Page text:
02/06/2016 2:47 PM IST | Updated 19/07/2016 12:10 PM IST

Dear Mumbai Cops, You Need Tech Lessons Before You Ask Orkut To Delete Tanmay Bhatt's Snapchat Video

MANPREET ROMANA via Getty Images
New Delhi, INDIA: Indian policemen stand outside a theatre after a telephone call was received at a police control room that explosives had been planted in a movie-theatre in New Delhi, 23 July 2006. The call turned out be a hoax call as security in India remains on high alert after about 179 people died and 800 were injured in seven blasts that ripped through commuter trains in Mumbai 11 July in the nation's worst attack in more than a decade. AFP PHOTO/ Manpreet ROMANA (Photo credit should read MANPREET ROMANA/AFP/Getty Images)

The Mumbai police has decided that they will do everything possible to ensure that no one watches Tanmay Bhat's Snapchat video, which is so incendiary that it could spark off World War III.

Even if that means bringing things back from the dead.

The Mumbai police, which boasts of nabbing criminals using technology and is apparently evaluating a digital pen that can deliver FIRs, have now asked Google to remove the controversial video from Orkut.

READ: I Didn't Find Tanmay Bhat's Video Funny, But The Reaction To It Is Beyond Ridiculous

In the video that half the nation has probably seen now, thanks to the Maharashtra politicians and their outrage over it (ably aided by sundry Mumbai based film personalities), the comedian is seen mocking two beloved Indian figures-- Sachin Tendulkar and Lata Mangeshkar.

While the misplaced outraged is another debate, it is important that the Mumbai police keep up a little with technology.

Orkut Is Dead

In a statement to Times Of India, Mumbai police spokesperson Sangramsingh Nishandar said that they have asked Google to remove the video from Orkut.

Yes, that's probably the first you have heard of Orkut in maybe two years, given that it is a dinosaur in the age of Facebook, WhatsApp and Snapchat. In 2014, Google killed Orkut, their social networking site that used to be popular a decade ago. Obituaries were written, RIP notes were shared, but looks like the Mumbai police didn't get to see any of that.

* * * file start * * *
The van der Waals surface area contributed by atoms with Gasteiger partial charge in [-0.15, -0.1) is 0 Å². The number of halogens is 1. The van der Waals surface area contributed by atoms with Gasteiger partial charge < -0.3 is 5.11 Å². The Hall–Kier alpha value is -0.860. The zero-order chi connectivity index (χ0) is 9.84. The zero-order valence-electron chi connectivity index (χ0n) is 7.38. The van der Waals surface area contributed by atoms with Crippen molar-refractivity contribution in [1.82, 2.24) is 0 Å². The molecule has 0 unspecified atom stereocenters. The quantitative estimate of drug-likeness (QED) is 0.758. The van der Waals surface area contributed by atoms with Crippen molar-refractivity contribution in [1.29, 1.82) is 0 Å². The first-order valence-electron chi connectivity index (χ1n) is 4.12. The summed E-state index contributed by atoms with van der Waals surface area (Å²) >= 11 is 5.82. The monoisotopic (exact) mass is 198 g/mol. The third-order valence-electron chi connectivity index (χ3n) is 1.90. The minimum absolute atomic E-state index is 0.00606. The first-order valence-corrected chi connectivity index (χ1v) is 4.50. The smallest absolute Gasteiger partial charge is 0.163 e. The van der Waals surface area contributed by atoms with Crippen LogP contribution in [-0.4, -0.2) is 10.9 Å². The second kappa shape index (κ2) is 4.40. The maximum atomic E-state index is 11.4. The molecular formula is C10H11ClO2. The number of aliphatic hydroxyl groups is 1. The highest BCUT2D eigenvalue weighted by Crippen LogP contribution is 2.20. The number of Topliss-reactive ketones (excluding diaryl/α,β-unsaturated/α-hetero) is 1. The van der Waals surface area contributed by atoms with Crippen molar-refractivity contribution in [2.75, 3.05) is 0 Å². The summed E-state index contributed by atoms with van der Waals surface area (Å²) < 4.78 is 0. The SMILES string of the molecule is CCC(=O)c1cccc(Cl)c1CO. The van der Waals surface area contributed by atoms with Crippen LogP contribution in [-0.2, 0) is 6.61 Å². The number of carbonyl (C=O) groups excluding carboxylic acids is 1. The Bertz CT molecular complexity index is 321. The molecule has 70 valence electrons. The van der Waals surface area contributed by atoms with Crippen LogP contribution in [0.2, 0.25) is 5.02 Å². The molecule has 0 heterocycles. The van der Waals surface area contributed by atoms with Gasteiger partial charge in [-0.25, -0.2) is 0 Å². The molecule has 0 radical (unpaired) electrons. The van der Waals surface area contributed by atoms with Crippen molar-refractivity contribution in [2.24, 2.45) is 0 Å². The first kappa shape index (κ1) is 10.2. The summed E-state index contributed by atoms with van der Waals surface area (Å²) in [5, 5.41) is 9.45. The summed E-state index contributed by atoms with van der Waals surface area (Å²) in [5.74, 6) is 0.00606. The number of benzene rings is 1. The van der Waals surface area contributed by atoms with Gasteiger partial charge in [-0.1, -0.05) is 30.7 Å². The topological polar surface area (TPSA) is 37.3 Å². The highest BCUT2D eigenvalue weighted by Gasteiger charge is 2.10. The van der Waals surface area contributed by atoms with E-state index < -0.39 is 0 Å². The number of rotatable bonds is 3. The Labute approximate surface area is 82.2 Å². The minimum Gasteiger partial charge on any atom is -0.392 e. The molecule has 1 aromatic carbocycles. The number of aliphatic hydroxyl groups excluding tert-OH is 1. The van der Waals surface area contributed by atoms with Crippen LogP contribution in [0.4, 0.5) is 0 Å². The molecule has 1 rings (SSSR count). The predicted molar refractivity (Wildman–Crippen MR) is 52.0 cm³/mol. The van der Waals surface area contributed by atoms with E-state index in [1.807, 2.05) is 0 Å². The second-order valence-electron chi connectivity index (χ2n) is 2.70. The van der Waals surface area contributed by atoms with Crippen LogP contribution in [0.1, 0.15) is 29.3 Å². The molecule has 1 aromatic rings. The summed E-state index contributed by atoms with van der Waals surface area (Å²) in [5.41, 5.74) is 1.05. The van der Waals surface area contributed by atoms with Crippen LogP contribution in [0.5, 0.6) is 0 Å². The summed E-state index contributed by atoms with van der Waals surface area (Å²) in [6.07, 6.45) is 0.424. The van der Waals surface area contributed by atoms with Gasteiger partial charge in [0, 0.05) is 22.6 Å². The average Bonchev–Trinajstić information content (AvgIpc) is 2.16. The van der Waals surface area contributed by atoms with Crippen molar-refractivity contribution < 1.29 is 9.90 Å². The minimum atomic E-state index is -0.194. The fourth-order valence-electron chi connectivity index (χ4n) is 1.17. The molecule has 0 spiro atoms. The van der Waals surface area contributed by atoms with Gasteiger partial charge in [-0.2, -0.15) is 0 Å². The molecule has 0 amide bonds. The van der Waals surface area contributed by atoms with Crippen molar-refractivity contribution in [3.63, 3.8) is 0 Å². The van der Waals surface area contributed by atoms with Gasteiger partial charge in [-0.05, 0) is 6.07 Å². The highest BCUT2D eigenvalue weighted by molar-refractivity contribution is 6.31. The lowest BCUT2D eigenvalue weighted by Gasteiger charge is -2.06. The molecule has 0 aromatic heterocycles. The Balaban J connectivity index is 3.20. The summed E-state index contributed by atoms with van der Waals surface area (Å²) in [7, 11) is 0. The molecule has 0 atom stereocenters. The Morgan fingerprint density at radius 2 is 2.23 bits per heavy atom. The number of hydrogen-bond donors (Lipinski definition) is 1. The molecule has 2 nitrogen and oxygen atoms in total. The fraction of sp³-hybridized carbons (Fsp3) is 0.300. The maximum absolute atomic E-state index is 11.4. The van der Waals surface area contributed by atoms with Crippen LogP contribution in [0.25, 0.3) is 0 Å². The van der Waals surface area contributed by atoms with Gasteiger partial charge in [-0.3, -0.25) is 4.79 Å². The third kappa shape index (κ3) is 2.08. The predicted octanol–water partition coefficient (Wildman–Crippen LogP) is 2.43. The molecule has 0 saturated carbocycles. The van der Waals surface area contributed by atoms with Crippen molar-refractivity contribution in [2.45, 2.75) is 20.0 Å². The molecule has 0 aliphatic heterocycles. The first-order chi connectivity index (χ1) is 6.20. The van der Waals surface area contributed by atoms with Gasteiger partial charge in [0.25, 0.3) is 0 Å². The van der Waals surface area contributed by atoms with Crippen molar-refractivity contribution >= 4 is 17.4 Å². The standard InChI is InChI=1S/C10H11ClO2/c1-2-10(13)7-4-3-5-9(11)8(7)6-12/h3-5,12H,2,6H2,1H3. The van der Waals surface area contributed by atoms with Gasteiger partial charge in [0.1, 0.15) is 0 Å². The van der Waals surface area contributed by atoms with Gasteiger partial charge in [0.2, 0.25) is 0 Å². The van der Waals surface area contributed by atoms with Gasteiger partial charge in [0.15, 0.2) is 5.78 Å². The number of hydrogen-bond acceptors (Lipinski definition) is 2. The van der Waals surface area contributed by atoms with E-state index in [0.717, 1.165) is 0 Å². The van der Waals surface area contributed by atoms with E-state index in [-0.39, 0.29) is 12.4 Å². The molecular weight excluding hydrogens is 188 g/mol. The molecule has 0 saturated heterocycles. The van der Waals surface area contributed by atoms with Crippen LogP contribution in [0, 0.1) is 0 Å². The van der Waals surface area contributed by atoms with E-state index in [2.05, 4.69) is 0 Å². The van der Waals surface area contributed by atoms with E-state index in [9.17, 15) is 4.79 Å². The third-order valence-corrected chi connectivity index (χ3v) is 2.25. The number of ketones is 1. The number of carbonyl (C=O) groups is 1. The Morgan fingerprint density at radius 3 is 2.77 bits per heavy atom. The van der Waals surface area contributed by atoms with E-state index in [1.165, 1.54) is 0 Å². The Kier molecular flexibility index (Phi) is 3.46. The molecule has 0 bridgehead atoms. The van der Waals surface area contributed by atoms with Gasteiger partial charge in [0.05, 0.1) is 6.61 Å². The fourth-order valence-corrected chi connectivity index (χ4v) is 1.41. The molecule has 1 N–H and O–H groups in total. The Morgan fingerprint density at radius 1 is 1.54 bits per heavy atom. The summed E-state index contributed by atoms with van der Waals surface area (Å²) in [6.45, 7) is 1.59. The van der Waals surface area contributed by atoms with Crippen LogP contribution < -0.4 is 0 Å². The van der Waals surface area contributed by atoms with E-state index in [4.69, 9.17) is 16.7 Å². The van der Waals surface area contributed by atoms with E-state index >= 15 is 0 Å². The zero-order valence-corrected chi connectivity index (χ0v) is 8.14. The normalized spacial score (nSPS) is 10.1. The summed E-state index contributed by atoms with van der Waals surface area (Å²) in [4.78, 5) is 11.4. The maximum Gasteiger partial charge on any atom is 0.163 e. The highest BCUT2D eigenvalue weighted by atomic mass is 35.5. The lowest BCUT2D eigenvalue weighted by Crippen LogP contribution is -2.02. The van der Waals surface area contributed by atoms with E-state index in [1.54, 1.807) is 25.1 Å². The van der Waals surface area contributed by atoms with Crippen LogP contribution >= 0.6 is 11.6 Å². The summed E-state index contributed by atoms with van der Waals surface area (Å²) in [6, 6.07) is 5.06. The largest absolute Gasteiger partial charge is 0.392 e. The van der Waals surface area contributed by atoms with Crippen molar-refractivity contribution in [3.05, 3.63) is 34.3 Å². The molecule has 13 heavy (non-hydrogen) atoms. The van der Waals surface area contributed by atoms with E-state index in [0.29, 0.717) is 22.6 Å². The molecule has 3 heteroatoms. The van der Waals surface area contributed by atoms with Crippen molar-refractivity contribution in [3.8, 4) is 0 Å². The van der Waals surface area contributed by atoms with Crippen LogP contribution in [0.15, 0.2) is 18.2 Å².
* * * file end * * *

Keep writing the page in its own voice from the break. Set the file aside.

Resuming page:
In fact, back in 2007, Mumbai Police and Orkut had entered into an agreement to track down offenders who posted anti-Shivaji, anti-Ambedkar or "hate India" campaigns on the social media site.

It's been nine years since then and a lot of water has flowed under the Mithi river, but clearly Mumbai police is stuck in a time warp.

You Can't Ask YouTube To Delete Videos From Orkut

Clearly unaware of Orkut's digital demise, they have written to YouTube, asking them to block the controversial video on the social networking site that exists no more.

"Firstly, we have written to Google and YouTube administrators to block the controversial video on their social Orkut and have sought a legal opinion on whether any case can be made out against Tanmay," a Mumbai police spokesperson said.

Come again, now? Even if we assume for a minute that Orkut still exists, how can YouTube ban it? That sounds like telling the good people at Tata Tea or Tata Steel to ban Tata Nano.

Orkut and YouTube are two distinct products of Google (was a product, in the case of Orkut). So this would be asking a subsidiary of a company to interfere in the workings of another subsidiary of that parent company.

According to reports, Mumbai police have begun to equip themselves to be able to handle cyber crimes in a more savvy and knowledgeable way. The police headquarters has a cyber cell and a cyber crime station, situated at the Bandra Kurla Complex. As per the plan, the police will set up more cyber cells.

"In the days ahead, cyber crimes will go up, and we need to be ready for it. Keeping that in mind, we felt there was the need for three more cyber cells in the city," KMM Prasanna, ACP (Crime) told DNA.

Mumbai Police's cyber-crime infrastructure and their efforts to augment it is laudable, but from what we can tell after láffaire Tanmay Bhat and Snapchat, they need to keep track of how online communication trends and the social media are evolving over time.

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